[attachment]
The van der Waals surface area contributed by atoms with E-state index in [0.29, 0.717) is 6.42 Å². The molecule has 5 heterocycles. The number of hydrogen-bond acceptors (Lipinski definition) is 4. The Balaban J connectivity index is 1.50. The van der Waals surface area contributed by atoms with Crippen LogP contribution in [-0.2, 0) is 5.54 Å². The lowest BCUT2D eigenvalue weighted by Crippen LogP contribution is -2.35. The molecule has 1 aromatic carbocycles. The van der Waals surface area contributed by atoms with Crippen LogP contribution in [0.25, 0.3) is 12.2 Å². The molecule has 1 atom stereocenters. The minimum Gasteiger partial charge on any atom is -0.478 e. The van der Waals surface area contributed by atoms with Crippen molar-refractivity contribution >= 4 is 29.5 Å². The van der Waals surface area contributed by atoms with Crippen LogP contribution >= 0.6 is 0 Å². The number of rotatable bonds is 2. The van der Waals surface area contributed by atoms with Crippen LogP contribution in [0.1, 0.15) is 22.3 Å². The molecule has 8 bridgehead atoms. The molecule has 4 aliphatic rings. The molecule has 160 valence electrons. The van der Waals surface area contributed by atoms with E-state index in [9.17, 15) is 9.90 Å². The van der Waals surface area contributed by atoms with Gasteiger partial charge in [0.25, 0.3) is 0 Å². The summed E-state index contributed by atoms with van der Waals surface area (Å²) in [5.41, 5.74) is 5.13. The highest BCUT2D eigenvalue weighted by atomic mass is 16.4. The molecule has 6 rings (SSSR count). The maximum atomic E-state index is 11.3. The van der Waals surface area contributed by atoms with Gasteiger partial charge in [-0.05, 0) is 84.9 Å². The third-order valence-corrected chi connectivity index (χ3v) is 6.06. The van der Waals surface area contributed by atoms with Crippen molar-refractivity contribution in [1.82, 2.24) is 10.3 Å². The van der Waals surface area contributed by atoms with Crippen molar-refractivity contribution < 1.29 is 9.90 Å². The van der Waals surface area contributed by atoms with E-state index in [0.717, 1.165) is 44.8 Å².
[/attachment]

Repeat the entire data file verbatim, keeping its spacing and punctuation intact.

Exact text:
The van der Waals surface area contributed by atoms with E-state index in [0.29, 0.717) is 6.42 Å². The molecule has 5 heterocycles. The number of hydrogen-bond acceptors (Lipinski definition) is 4. The Balaban J connectivity index is 1.50. The van der Waals surface area contributed by atoms with Crippen LogP contribution in [-0.2, 0) is 5.54 Å². The lowest BCUT2D eigenvalue weighted by Crippen LogP contribution is -2.35. The molecule has 1 aromatic carbocycles. The van der Waals surface area contributed by atoms with Crippen LogP contribution in [0.25, 0.3) is 12.2 Å². The molecule has 1 atom stereocenters. The minimum Gasteiger partial charge on any atom is -0.478 e. The van der Waals surface area contributed by atoms with Crippen molar-refractivity contribution >= 4 is 29.5 Å². The van der Waals surface area contributed by atoms with Crippen LogP contribution >= 0.6 is 0 Å². The number of rotatable bonds is 2. The van der Waals surface area contributed by atoms with Crippen LogP contribution in [0.1, 0.15) is 22.3 Å². The molecule has 8 bridgehead atoms. The molecule has 4 aliphatic rings. The molecule has 160 valence electrons. The van der Waals surface area contributed by atoms with E-state index in [9.17, 15) is 9.90 Å². The van der Waals surface area contributed by atoms with Gasteiger partial charge in [0.25, 0.3) is 0 Å². The summed E-state index contributed by atoms with van der Waals surface area (Å²) in [5.41, 5.74) is 5.13. The highest BCUT2D eigenvalue weighted by atomic mass is 16.4. The molecule has 6 rings (SSSR count). The maximum atomic E-state index is 11.3. The van der Waals surface area contributed by atoms with Gasteiger partial charge in [-0.05, 0) is 84.9 Å². The third-order valence-corrected chi connectivity index (χ3v) is 6.06. The van der Waals surface area contributed by atoms with Crippen molar-refractivity contribution in [1.82, 2.24) is 10.3 Å². The van der Waals surface area contributed by atoms with Crippen molar-refractivity contribution < 1.29 is 9.90 Å². The van der Waals surface area contributed by atoms with E-state index in [0.717, 1.165) is 44.8 Å².